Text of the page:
Abraham *Benveniste de Soria was the treasurer of John II, who also appointed him rab de la corte, chief rabbi of the kingdom. Abraham Benveniste used his position to undertake the reorganization of Castilian Jewry, convoking in 1432 a convention of representatives of Spanish communities in Valladolid to formulate and adopt new regulations. Their primary concern was to reorganize systems of instruction, to be effected through a tax imposed on slaughter, on wine, on marriages, and on circumcisions.

Any community of 15 families or more was to support one primary school teacher, and a community of 40 families must employ a rabbi. It was also laid down that a community consisting of ten families must maintain a place of prayer. Various measures were formulated to regulate the election of judges, who had to act in accord with the rabbi and notables.

It was also possible to make appeal to the rab de la corte [[chief rabbi of the kingdom]]. The former laws covering informers and slanderers were abrogated; in future the rab de la corte could, under certain conditions, sentence informers to death. Forced betrothals and marriages were strictly forbidden. The rab de la corte also had to approve the appointment of any Jew to royal commissions. No Jew was allowed to obtain from the king exemption from payment of the communal taxes. Other decisions of the convention (col. 239)

concerned sumptuary laws. Through this strict centralization the Castilian communities found a solution to their problems. It is difficult to ascertain if the regulations of *Valladolid were strictly applied, but they were an answer to the plight of communities greatly reduced in numbers and wealth.

[Distinction in "New" and "Old" Christians - marriages into old Christian families - discrimination of "New" Christians since 1449 by the statute of Toledo]

Yet the most pressing problem of Spanish Jewry no longer concerned the communities, for the question of the Conversos became progressively more acute. Showing their awareness and suspicion of the true nature of the mass conversions, Spanish Christians were in the habit of referring to "New" and "Old" Christians and effecting a veritable racial distinction between them. It is undoubtedly true that many Conversos were Christians in name only, acquiring their new status through force alone, and many others had accepted baptism as a means of breaking down social, economic, and political barriers. In pursuit of these aims they had begun to marry into the great Toledan families.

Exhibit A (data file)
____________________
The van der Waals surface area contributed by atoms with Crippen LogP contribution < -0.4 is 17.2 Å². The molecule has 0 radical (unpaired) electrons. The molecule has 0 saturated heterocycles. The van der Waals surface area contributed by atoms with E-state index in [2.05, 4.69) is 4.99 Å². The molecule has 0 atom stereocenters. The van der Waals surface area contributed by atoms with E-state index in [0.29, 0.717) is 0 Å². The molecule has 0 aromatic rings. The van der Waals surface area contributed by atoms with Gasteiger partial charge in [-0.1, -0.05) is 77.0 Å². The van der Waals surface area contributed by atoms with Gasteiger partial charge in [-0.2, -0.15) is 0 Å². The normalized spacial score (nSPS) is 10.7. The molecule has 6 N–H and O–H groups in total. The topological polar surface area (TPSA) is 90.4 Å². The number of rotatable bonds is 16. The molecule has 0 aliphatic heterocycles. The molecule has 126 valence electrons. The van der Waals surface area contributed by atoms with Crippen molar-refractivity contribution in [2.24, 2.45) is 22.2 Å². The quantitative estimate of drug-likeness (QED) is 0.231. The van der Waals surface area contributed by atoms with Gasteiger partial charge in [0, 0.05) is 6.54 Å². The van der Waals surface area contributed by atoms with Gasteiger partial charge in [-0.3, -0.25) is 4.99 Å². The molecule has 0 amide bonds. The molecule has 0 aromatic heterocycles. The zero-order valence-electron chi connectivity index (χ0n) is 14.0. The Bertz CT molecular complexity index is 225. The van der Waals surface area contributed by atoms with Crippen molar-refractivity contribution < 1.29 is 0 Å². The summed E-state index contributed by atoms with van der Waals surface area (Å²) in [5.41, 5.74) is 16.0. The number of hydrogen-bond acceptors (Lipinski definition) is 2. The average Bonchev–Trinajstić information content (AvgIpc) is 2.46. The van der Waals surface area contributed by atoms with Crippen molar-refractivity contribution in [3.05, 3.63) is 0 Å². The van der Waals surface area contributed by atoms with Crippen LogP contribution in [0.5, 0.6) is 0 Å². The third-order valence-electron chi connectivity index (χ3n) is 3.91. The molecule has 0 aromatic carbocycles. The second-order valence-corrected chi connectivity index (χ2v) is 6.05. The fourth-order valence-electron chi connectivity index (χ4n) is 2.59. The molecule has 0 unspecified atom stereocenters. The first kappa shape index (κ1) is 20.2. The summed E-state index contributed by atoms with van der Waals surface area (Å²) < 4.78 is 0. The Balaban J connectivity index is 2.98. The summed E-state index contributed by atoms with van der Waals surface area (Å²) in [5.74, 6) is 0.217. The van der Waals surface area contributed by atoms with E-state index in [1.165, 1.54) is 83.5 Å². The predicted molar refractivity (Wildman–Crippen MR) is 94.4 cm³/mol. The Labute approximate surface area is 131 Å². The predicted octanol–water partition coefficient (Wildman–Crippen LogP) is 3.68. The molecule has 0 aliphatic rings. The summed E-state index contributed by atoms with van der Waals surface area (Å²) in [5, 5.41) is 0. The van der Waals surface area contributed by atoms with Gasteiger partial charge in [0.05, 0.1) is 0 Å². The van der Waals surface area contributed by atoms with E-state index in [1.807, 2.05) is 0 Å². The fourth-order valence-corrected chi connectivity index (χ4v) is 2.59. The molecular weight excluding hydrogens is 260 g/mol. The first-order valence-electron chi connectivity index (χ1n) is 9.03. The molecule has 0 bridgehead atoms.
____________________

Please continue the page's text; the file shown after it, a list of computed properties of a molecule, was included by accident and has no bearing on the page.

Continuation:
Yet they too became concerned when in 1449 the rebels of Toledo issued a statute proclaiming that all New Christians - regardless of the fervor of their faith - were infamous and unfit for all offices and benefices, public and private, in Toledo and all its dependencies. They could  be neither witnesses nor public notaries. The king and pope condemned this proclamation, more through the desire to hasten the conversion of the Jews, which it rendered henceforth impossible, than through any sense of justice. Great harm was done by this proclamation, giving rise to a widespread policy of eradication of real or suspected Jewish influence. Subsequently all religious  and political agitation tended to this end.

Steps Toward the Expulsion.

[1469: Isabella and Ferdinand - since 1479: the "national unity" of Castile and Aragon is "in danger" by the Conversos - inquisition - Jews at stake]

The marriage of Isabella, heiress to the throne of Castile, and Ferdinand, heir to the throne of Aragon, in 1469 had disastrous consequences for Spanish Jewry. The two kingdoms were united in 1479. At first they took no heed of the Jewish communities as such, but they considered the Conversos a danger to national unity. The Catholic monarchs continued to employ Jewish functionaries - such as Don Abraham *Seneor, chief rabbi of Castile and tax controller for the whole kingdom, and Isaac *Abrabanel, tax farmer for part of Castile - and a number of Conversos, too.